Dear President Obama…..

October 9, 2013

TO:
Barack Obama, President
United States of America

Dear Mr. President,

In my 58 years, despite having participated in every election I have been eligible for, and having participated in political campaigns in Massachusetts throughout my adult life, this is the first time I am writing to a sitting President.

Frustrated and disillusioned by the Bush years and what I perceived as a growing malaise in the US, my British-born wife and I left for Cambodia in 2010 to volunteer, write and seek a more balanced, peaceful life in another country. Our experiences have opened our eyes and hearts and introduced us to different ways of thinking. We have also developed a deep appreciation for what it means to be American, and we have a new-found respect for what our country means to others around the world.

But that’s not why I’m writing to you.

I am writing firstly to support you and your administration. While I may not agree with all your decisions and policies, I remain steadfastly in support of your excellent work on the Affordable Healthcare Act, which I equally steadfastly refuse to refer to as “Obamacare.” (It could as appropriately be called “ClintonCare,” or, more perhaps more appropriately, “KennedyCare.” As a young reporter, I covered Teddy’s first press conference announcing his ideas for a national health care plan at the Yankee Pedlar Inn in Holyoke, Mass., in 1978. The ideas he posited then are largely a mirror image of what your administration has enacted, and to what seems to have incensed the Republican extremists to the point of losing their minds).

The main reason for my letter is to share my observations about what you and your administration mean to the rest of the world. You travel, but you don’t see what I see. You connect with leaders, but you bypass the citizens of the world who regard you as a ray of light in an otherwise very dark room.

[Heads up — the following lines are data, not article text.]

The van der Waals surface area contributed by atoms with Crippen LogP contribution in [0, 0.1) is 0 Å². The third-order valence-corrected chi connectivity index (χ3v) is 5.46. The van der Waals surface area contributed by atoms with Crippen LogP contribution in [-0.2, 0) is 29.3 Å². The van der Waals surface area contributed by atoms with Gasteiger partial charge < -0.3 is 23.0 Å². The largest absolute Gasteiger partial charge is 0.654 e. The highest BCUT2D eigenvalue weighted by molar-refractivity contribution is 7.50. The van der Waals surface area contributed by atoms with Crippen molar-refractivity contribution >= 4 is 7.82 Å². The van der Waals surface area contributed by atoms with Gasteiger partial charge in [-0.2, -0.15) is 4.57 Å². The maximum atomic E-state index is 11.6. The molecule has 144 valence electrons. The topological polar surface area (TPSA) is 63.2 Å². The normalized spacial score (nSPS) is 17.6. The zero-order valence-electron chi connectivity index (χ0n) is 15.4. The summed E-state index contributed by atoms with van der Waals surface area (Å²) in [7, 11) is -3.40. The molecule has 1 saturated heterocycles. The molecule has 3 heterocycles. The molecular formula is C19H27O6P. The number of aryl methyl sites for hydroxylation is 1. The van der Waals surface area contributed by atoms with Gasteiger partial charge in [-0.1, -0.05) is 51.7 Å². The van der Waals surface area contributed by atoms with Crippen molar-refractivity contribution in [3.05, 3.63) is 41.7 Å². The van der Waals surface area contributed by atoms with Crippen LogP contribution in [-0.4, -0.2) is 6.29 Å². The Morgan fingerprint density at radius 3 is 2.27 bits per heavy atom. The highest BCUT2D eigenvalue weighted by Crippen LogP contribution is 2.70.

Embraced in Cambodia

Embraced in Cambodia

You are regarded as a force of goodness. You represent unlimited personal potential, and in the eyes of countless people we have spoken with around the world you stand for the future of a better, brighter, more positive United States of America.

I have seen the “Obama! Good!” reaction in tuk tuk drivers in Cambodia and India, in shopkeepers in Vietnam and Thailand. I have seen villagers in Myanmar mention your name in the same breath as Aung San Suu Kyi, which is no small gesture of admiration.

During the final stages of the recent federal election, one of my Cambodian colleagues remarked that if you ran for any top office in an ASEAN nation you’d earn at least 80% of the vote.

After your November victory and before your visit to Phnom Penh, I struck up a conversation with a tuk tuk driver on a Phnom Penh street. We talked about your victory and what it meant to the world, and I wish you could have seen the light of hope in his eyes, Mr. President. It was a glorious thing to behold, without question, and I wrote a blog post about it. words-of-hope-from-the-streets-of-phnom-penh.

As a supporter, a fan of government when it works for the people, and a diehard Red Sox fan – which makes me a bit of an expert on the value of patience, hard work and faith in pursuit of all things worth fighting for – I thank you for your leadership, your strength and your courage.

I also encourage you to stay strong in the face of detractors, and to remember that what you work for, what you speak to and what you hold dear resonates not just across the United States, but also to all the corners of the earth.

I have seen the trust, hope and love in remote villages in Asia – for the United States, and for you.

Good luck, and Godspeed in your work. The world is waiting, watching and hoping.

With best personal regards,

Frank C. Yetter
Formerly of Marblehead, Mass.
Now traveling the world